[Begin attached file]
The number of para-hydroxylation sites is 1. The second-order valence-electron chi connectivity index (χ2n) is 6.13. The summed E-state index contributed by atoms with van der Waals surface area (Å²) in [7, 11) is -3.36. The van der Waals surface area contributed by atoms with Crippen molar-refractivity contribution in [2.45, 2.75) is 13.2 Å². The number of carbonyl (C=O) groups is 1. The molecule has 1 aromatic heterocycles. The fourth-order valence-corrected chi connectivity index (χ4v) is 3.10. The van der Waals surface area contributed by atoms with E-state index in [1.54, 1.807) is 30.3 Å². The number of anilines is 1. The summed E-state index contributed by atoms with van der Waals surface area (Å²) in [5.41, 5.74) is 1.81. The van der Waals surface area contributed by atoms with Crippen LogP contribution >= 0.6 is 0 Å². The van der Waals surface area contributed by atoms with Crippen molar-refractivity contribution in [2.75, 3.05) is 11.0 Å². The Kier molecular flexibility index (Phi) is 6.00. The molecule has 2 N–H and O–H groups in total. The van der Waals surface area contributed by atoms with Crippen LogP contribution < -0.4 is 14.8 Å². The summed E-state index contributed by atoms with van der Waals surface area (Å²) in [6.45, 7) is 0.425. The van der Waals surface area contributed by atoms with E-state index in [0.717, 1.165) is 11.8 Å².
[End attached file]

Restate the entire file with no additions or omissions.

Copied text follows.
The number of para-hydroxylation sites is 1. The second-order valence-electron chi connectivity index (χ2n) is 6.13. The summed E-state index contributed by atoms with van der Waals surface area (Å²) in [7, 11) is -3.36. The van der Waals surface area contributed by atoms with Crippen molar-refractivity contribution in [2.45, 2.75) is 13.2 Å². The number of carbonyl (C=O) groups is 1. The molecule has 1 aromatic heterocycles. The fourth-order valence-corrected chi connectivity index (χ4v) is 3.10. The van der Waals surface area contributed by atoms with E-state index in [1.54, 1.807) is 30.3 Å². The number of anilines is 1. The summed E-state index contributed by atoms with van der Waals surface area (Å²) in [5.41, 5.74) is 1.81. The van der Waals surface area contributed by atoms with Crippen LogP contribution >= 0.6 is 0 Å². The van der Waals surface area contributed by atoms with Crippen molar-refractivity contribution in [2.75, 3.05) is 11.0 Å². The Kier molecular flexibility index (Phi) is 6.00. The molecule has 2 N–H and O–H groups in total. The van der Waals surface area contributed by atoms with Crippen LogP contribution < -0.4 is 14.8 Å². The summed E-state index contributed by atoms with van der Waals surface area (Å²) in [6.45, 7) is 0.425. The van der Waals surface area contributed by atoms with E-state index in [0.717, 1.165) is 11.8 Å².